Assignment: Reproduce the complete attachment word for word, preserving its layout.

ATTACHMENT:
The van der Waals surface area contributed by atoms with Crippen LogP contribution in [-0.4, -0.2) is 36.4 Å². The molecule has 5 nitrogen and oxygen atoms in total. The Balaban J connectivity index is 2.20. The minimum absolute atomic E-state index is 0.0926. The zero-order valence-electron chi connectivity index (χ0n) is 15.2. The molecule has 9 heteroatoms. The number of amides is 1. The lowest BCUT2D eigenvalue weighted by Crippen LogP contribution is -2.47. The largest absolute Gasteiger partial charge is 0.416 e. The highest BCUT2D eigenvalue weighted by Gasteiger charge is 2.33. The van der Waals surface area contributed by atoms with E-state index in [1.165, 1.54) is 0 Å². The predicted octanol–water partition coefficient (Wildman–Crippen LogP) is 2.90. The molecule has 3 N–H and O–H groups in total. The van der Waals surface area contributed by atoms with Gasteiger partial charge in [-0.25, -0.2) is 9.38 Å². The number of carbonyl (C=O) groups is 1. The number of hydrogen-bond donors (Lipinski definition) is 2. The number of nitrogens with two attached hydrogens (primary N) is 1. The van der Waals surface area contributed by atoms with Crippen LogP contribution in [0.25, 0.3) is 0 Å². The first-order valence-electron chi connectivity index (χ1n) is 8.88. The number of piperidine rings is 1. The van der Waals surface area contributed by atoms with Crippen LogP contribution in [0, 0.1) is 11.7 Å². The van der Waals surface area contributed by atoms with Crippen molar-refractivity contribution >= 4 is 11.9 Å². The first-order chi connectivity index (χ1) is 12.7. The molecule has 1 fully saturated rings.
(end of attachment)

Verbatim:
The van der Waals surface area contributed by atoms with Crippen LogP contribution in [-0.4, -0.2) is 36.4 Å². The molecule has 5 nitrogen and oxygen atoms in total. The Balaban J connectivity index is 2.20. The minimum absolute atomic E-state index is 0.0926. The zero-order valence-electron chi connectivity index (χ0n) is 15.2. The molecule has 9 heteroatoms. The number of amides is 1. The lowest BCUT2D eigenvalue weighted by Crippen LogP contribution is -2.47. The largest absolute Gasteiger partial charge is 0.416 e. The highest BCUT2D eigenvalue weighted by Gasteiger charge is 2.33. The van der Waals surface area contributed by atoms with E-state index in [1.165, 1.54) is 0 Å². The predicted octanol–water partition coefficient (Wildman–Crippen LogP) is 2.90. The molecule has 3 N–H and O–H groups in total. The van der Waals surface area contributed by atoms with Gasteiger partial charge in [-0.25, -0.2) is 9.38 Å². The number of carbonyl (C=O) groups is 1. The number of hydrogen-bond donors (Lipinski definition) is 2. The number of nitrogens with two attached hydrogens (primary N) is 1. The van der Waals surface area contributed by atoms with Crippen LogP contribution in [0.25, 0.3) is 0 Å². The first-order valence-electron chi connectivity index (χ1n) is 8.88. The number of piperidine rings is 1. The van der Waals surface area contributed by atoms with Crippen LogP contribution in [0, 0.1) is 11.7 Å². The van der Waals surface area contributed by atoms with Crippen molar-refractivity contribution >= 4 is 11.9 Å². The first-order chi connectivity index (χ1) is 12.7. The molecule has 1 fully saturated rings.